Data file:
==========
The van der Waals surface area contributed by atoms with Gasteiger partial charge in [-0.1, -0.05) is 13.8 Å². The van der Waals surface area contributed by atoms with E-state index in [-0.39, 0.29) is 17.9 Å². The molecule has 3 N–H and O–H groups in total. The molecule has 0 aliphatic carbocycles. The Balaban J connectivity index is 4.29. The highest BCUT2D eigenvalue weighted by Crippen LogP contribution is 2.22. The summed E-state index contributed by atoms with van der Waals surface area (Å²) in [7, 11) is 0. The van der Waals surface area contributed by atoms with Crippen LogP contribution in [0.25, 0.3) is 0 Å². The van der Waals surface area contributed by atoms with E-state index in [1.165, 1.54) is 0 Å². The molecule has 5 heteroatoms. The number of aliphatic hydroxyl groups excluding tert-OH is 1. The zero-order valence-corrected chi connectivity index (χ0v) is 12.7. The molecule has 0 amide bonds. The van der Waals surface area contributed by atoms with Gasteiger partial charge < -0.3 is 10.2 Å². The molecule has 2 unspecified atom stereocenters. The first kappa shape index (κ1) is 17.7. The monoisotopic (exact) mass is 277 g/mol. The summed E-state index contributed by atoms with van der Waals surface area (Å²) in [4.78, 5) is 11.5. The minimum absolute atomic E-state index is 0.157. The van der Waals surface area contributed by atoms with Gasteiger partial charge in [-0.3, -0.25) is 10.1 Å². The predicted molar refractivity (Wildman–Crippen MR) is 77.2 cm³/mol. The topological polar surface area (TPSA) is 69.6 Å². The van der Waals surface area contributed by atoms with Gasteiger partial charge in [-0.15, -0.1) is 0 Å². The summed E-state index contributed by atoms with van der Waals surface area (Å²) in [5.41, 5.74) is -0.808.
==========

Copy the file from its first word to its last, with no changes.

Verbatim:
The van der Waals surface area contributed by atoms with Gasteiger partial charge in [-0.1, -0.05) is 13.8 Å². The van der Waals surface area contributed by atoms with E-state index in [-0.39, 0.29) is 17.9 Å². The molecule has 3 N–H and O–H groups in total. The molecule has 0 aliphatic carbocycles. The Balaban J connectivity index is 4.29. The highest BCUT2D eigenvalue weighted by Crippen LogP contribution is 2.22. The summed E-state index contributed by atoms with van der Waals surface area (Å²) in [7, 11) is 0. The van der Waals surface area contributed by atoms with Crippen LogP contribution in [0.25, 0.3) is 0 Å². The van der Waals surface area contributed by atoms with E-state index in [1.165, 1.54) is 0 Å². The molecule has 5 heteroatoms. The number of aliphatic hydroxyl groups excluding tert-OH is 1. The zero-order valence-corrected chi connectivity index (χ0v) is 12.7. The molecule has 0 amide bonds. The van der Waals surface area contributed by atoms with Gasteiger partial charge < -0.3 is 10.2 Å². The molecule has 2 unspecified atom stereocenters. The first kappa shape index (κ1) is 17.7. The monoisotopic (exact) mass is 277 g/mol. The summed E-state index contributed by atoms with van der Waals surface area (Å²) in [4.78, 5) is 11.5. The minimum absolute atomic E-state index is 0.157. The van der Waals surface area contributed by atoms with Gasteiger partial charge in [-0.3, -0.25) is 10.1 Å². The predicted molar refractivity (Wildman–Crippen MR) is 77.2 cm³/mol. The topological polar surface area (TPSA) is 69.6 Å². The van der Waals surface area contributed by atoms with Gasteiger partial charge in [-0.15, -0.1) is 0 Å². The summed E-state index contributed by atoms with van der Waals surface area (Å²) in [5.41, 5.74) is -0.808.